It would appear reasonable to suggest that there have been few innovations in education which have required so much of teachers, in the way of new attitudes and more effective skills of assessment, than Profiling. This thesis consists of a critical account of the development, design, validation and use of an attitude scale which can be used by in-service trainers to gain an initial impression of the attitudes of teachers toward educational assessment and pupil profiling. It is shown that the process of scale construction and validation is of value to an individual concerned with exploring and understanding something of the attitudes of teachers toward an innovation. As a result of an analysis of mean score differences a follow-up study of teachers of Mathematics was initiated to explore why they appeared to score lower than other groups of teachers. The results of this investigation along with an analysis of responses to the scale from all respondents and a series of validation interviews suggests that the scale can be used in a variety of ways. First of all it is suggested that if the scale were administered before in-service training commenced a measure of the attitudes of staff toward pupil profiling and assessment can be obtained. This exercise will provide an outline sketch of the attitudes of the teachers in a school before training commences. Depending on the intensity, orientation and distribution of attitudes the in-service trainer can decide the starting point for a whole school programme of development. Secondly the attitudes of individuals within the school can be identified by the trainer and used to beneficial effect when organising working groups and arranging a more directed in-put. In this sense it functions as an initial training needs analysis. Thirdly the scale does sensitise attitudes and provoke reaction. This is a useful exercise in awareness raising and helping staff to verbalise their attitudes. Again the in-service trainer can respond to such reaction and thereby better direct efforts toward problem areas. Fourthly the scale can be used to gain an impression of attitude change by providing a pre and post training score. The researcher would stress that such score changes need very careful interpretation. In addition to providing a useful in-service training device and permitting the attitudes which teachers hold toward the assessment and profiling of pupils to be made explicit, the research process has contributed to the author's own development as a researcher and this theme permeates the thesis.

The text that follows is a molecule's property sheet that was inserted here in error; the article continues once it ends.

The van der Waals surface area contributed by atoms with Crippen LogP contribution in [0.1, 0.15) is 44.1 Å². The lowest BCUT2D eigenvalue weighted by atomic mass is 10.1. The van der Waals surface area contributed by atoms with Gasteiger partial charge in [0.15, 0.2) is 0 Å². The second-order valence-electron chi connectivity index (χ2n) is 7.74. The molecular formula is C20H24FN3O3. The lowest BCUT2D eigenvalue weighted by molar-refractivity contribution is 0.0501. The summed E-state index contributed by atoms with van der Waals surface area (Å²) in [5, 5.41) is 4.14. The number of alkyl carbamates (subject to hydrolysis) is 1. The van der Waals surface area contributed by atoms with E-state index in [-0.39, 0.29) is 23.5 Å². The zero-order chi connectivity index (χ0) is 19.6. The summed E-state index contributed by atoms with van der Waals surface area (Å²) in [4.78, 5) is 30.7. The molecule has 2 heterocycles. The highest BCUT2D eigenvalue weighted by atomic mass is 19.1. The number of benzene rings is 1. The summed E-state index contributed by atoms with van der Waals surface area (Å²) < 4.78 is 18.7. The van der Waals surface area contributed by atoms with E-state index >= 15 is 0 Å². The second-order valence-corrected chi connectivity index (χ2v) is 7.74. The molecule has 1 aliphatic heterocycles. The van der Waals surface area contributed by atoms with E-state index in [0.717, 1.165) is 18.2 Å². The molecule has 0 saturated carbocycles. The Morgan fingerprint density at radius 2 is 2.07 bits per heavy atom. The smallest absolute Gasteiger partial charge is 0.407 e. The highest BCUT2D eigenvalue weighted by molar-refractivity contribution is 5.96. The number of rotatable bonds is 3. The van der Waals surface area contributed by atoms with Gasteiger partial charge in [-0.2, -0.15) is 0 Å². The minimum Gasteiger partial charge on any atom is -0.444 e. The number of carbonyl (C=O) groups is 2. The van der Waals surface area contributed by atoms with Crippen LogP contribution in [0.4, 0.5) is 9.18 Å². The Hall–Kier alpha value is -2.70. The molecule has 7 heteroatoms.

|Date of Award||1985|